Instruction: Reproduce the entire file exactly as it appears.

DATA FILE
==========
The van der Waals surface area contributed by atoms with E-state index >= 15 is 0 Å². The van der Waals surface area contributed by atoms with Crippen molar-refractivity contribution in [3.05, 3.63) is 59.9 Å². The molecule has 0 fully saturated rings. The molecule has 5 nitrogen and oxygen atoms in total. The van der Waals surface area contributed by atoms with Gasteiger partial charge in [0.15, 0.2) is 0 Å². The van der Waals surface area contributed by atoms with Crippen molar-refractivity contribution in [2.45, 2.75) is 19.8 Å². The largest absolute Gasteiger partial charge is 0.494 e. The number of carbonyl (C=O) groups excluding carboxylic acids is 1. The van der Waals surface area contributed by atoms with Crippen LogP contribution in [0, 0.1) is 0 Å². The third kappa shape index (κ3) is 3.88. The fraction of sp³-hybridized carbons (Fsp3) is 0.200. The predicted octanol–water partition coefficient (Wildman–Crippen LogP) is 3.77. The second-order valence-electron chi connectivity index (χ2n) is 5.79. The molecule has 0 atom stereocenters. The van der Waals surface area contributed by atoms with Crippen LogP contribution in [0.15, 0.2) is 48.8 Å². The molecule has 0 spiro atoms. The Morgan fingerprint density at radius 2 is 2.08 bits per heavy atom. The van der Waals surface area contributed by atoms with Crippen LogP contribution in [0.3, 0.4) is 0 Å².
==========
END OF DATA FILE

The van der Waals surface area contributed by atoms with E-state index >= 15 is 0 Å². The van der Waals surface area contributed by atoms with Crippen molar-refractivity contribution in [3.05, 3.63) is 59.9 Å². The molecule has 0 fully saturated rings. The molecule has 5 nitrogen and oxygen atoms in total. The van der Waals surface area contributed by atoms with Gasteiger partial charge in [0.15, 0.2) is 0 Å². The van der Waals surface area contributed by atoms with Crippen molar-refractivity contribution in [2.45, 2.75) is 19.8 Å². The largest absolute Gasteiger partial charge is 0.494 e. The number of carbonyl (C=O) groups excluding carboxylic acids is 1. The van der Waals surface area contributed by atoms with Crippen LogP contribution in [0, 0.1) is 0 Å². The third kappa shape index (κ3) is 3.88. The fraction of sp³-hybridized carbons (Fsp3) is 0.200. The predicted octanol–water partition coefficient (Wildman–Crippen LogP) is 3.77. The second-order valence-electron chi connectivity index (χ2n) is 5.79. The molecule has 0 atom stereocenters. The van der Waals surface area contributed by atoms with Crippen LogP contribution in [0.15, 0.2) is 48.8 Å². The molecule has 0 spiro atoms. The Morgan fingerprint density at radius 2 is 2.08 bits per heavy atom. The van der Waals surface area contributed by atoms with Crippen LogP contribution in [0.3, 0.4) is 0 Å².